Game Review – Mega Block Man 2 (slayer 64)
January 16, 2010
“Overrated”. A word that frequents around the Game Maker universe. Many games seem to get fantastic ratings despite generally not being that good. On YoYo Games, overrating runs rampant, as some (most?) of the members seem to be on the mindset that “obvious design flaws, bland gameplay and a badly made interface don’t matter because Jesus Christ, it’s in 3D and everything!” If you’ve not seen this weird delusion in action, go and look up Crimelife II and III. I would’ve reviewed one of those, but neither are complete (which is why the gameplay faceplants so hard). So, I’ve found the next best thing. Mega Block Man 2. A game that begins by opening you up a default GM helpscreen.
Now, don’t get me wrong. Mega Block Man 2 does at least manage a level of challenging gameplay. However, it’s really rather banal. It kinda feels like Super Mario 64 with all the loveliness removed. Levels don’t seem like single lands, they feel like a bunch of the same blocks stuck together. There are plenty of obstacles (floating blocks that slam you, Tron-esque spiders, flamethrowers, rolling balls of spikiness, the list goes on) but they all amount to either jumping on or over them to kill/avoid them. Most are repeated from the first Mega Block Man with no change whatsoever. Boss fights are bland, to be generous (they stick to the age-old boss formula of “when you work out what you have to do, it becomes easy). The game contains a level editor, though, to be frank, I’m just not going to bother.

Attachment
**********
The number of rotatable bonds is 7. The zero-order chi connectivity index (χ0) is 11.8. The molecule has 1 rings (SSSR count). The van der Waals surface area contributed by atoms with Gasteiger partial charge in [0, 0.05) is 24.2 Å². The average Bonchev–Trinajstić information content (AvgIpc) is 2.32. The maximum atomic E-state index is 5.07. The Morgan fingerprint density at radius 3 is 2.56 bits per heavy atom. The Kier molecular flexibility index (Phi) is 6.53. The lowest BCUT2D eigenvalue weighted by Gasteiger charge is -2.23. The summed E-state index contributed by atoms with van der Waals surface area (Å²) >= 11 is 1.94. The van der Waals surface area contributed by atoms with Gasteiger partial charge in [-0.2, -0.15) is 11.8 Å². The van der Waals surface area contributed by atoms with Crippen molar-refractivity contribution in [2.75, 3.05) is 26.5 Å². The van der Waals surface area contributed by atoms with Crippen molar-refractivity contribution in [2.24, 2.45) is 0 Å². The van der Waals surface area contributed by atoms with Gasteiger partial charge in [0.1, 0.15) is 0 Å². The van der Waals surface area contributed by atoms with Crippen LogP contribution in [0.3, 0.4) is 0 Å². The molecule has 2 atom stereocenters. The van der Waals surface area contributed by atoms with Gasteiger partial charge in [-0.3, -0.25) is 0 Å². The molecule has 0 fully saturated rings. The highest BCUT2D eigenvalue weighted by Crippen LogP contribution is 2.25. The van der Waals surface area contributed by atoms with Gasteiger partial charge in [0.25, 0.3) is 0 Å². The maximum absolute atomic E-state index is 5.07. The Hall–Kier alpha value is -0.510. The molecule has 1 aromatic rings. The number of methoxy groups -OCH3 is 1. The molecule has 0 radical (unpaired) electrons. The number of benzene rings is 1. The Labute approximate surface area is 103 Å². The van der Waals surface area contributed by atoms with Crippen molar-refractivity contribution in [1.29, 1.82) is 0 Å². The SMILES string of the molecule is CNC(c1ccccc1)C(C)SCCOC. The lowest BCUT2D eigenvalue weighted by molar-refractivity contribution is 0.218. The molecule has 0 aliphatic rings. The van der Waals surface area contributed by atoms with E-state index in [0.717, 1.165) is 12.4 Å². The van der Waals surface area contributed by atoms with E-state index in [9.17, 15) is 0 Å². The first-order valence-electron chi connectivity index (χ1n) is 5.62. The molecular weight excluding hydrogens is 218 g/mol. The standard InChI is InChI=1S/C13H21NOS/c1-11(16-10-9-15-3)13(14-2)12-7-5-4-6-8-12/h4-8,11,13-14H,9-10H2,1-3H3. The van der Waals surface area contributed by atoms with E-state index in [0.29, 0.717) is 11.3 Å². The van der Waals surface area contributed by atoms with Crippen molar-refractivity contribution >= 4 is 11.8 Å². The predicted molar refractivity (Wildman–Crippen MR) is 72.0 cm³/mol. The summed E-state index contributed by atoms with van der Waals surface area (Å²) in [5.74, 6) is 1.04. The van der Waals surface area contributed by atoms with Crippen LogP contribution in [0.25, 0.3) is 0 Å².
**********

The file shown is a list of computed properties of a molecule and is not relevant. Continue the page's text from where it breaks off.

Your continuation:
The bland streak continues into the graphics of the game. The main character is simple but his animation works fine. Everything else looks very generic though. The unlighted, near-monotonal graphics don’t help, nor does the use of sprites for certain things (the fire doesn’t work particularly well). The background sky, for one, is from the Game Maker resource pack (not necessarily bad, just “seen it before in about 9001 games”) The graphics of the interface aren’t bland, they’re just amateur – use of Arial, grey/black colour scheme, and a complete misfit of a health bar.
The sound effects in the game are simple, but they are at least stronger than some of the other aspects. Generally they suit the purpose and the game’s style. Music, though? This is where any shred of remaining professionalism in the game shoots itself in the foot repeatedly – the game rotates between a large number of MIDIs, many of which are straight from the resource packs. So, yep, you’ll get naff covers of Sonic the Hedgehog and Donkey Kong Country music that you’ve heard in about twenty 1945 ripoffs and those games where you’re a bear fighting off burgers and footballs.
In all, this game is distinctly average. The game itself is based on a solid engine, and has the potential to be fantastic, but its design flaws, lack of variety and, well, its blandless, knock it down a notch. The third instalment is currently in development – it doesn’t look to be any better, though I’m sure it make a rabble of kiddies scream.